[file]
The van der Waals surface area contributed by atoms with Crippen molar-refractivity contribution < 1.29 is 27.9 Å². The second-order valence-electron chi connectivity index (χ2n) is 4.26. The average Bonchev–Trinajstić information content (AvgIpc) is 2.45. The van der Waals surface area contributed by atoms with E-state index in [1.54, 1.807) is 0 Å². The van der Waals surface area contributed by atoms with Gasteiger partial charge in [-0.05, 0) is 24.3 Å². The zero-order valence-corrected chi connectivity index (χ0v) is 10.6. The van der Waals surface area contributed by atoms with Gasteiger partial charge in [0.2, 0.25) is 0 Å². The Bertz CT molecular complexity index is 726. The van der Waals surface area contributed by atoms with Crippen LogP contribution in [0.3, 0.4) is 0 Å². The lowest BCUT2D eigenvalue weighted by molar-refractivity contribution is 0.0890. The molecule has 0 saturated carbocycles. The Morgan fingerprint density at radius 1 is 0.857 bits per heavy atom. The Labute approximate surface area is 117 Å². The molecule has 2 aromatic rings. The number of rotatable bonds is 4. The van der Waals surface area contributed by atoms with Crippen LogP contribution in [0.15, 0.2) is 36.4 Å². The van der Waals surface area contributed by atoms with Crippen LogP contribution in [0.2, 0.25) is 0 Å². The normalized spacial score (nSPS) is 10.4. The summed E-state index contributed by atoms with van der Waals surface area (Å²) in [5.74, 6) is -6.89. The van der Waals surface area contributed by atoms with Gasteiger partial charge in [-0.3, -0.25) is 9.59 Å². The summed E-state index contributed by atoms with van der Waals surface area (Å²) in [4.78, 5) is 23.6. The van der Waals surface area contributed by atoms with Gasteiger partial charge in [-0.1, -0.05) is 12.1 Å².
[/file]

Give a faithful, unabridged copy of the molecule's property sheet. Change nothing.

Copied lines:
The van der Waals surface area contributed by atoms with Crippen molar-refractivity contribution < 1.29 is 27.9 Å². The second-order valence-electron chi connectivity index (χ2n) is 4.26. The average Bonchev–Trinajstić information content (AvgIpc) is 2.45. The van der Waals surface area contributed by atoms with E-state index in [1.54, 1.807) is 0 Å². The van der Waals surface area contributed by atoms with Gasteiger partial charge in [-0.05, 0) is 24.3 Å². The zero-order valence-corrected chi connectivity index (χ0v) is 10.6. The van der Waals surface area contributed by atoms with Gasteiger partial charge in [0.2, 0.25) is 0 Å². The Bertz CT molecular complexity index is 726. The van der Waals surface area contributed by atoms with Crippen LogP contribution in [0.3, 0.4) is 0 Å². The lowest BCUT2D eigenvalue weighted by molar-refractivity contribution is 0.0890. The molecule has 0 saturated carbocycles. The Morgan fingerprint density at radius 1 is 0.857 bits per heavy atom. The Labute approximate surface area is 117 Å². The molecule has 2 aromatic rings. The number of rotatable bonds is 4. The van der Waals surface area contributed by atoms with Crippen LogP contribution in [0.15, 0.2) is 36.4 Å². The van der Waals surface area contributed by atoms with Crippen LogP contribution in [0.2, 0.25) is 0 Å². The normalized spacial score (nSPS) is 10.4. The summed E-state index contributed by atoms with van der Waals surface area (Å²) in [5.74, 6) is -6.89. The van der Waals surface area contributed by atoms with Gasteiger partial charge in [-0.3, -0.25) is 9.59 Å². The summed E-state index contributed by atoms with van der Waals surface area (Å²) in [4.78, 5) is 23.6. The van der Waals surface area contributed by atoms with Gasteiger partial charge in [-0.1, -0.05) is 12.1 Å².